Soon after we began our lessons, I flew home to New York for a cousin's wedding and a quick family visit. I had told my dad I wanted a wheel and we determined to put our heads together and see what could be done. He offered to build me one from an Etsy schematic, but we were short on time and I wasn't sure how I'd be able to get it back to Israel with me, so instead he found a prospective wheel on Craigslist and one freezing night we drove out to Ronkonkoma to check it out. The Nilus Leclerc wheel wasn't new-- the model was produced between 1974 and 1976-- and it was missing a small part or two and had some chinks in it, but it was a good make and Daddy managed to bargain it down to $100. (In contrast, a new Ashford wheel costs about $700, and non-brand-name models are about $230 at the cheapest.) It was an early birthday present.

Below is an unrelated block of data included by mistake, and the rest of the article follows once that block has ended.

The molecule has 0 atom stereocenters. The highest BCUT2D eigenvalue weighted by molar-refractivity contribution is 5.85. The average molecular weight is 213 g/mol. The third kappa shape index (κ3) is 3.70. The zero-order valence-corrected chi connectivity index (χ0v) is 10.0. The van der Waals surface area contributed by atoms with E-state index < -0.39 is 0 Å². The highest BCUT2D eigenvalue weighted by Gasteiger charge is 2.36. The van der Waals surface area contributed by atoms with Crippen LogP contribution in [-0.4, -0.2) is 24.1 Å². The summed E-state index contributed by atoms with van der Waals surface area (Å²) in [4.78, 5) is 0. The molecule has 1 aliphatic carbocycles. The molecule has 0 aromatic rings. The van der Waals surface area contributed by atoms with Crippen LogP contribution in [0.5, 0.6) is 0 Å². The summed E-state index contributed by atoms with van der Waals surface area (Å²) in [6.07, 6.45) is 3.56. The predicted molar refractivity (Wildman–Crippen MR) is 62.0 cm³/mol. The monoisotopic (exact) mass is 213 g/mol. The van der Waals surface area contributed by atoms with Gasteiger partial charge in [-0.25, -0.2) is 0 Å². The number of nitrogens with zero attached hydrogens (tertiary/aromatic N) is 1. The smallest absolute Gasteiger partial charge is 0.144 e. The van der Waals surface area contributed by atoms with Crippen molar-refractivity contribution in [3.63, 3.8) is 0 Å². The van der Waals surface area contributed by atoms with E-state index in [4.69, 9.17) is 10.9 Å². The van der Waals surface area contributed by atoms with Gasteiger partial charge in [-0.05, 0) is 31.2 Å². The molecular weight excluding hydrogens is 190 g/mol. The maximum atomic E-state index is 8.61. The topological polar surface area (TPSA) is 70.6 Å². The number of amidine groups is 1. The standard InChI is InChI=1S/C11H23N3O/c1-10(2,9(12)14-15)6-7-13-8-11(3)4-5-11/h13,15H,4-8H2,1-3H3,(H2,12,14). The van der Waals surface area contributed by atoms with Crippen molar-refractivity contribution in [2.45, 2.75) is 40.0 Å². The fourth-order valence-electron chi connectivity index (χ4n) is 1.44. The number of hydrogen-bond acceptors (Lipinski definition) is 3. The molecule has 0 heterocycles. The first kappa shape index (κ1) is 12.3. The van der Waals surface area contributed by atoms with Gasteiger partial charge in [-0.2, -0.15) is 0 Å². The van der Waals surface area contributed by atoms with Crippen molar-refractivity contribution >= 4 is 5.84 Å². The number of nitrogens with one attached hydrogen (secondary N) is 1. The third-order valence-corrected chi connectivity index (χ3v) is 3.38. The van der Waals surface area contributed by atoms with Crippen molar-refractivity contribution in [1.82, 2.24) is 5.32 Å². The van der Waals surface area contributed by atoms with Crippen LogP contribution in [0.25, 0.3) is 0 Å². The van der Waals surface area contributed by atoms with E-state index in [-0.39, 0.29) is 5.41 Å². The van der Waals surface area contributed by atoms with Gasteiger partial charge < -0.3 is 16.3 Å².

Elizabeth at home.

We had some work to do, though-- Daddy had to use his ingenuity and garage resources to fabricate a few parts, and we had to buy candlewicking to make a drive band. And we also had to figure out how to make a drive band. There was a lot of research done (by my dad) and a lot of nagging and worrying done (by me) but by the time I was ready to fly back, we had practiced disassembling and reassembling the wheel several times, managed to provide all missing parts, and packed it carefully, in pieces, into a garment bag. The first thing I did when I got back was reassemble the wheel.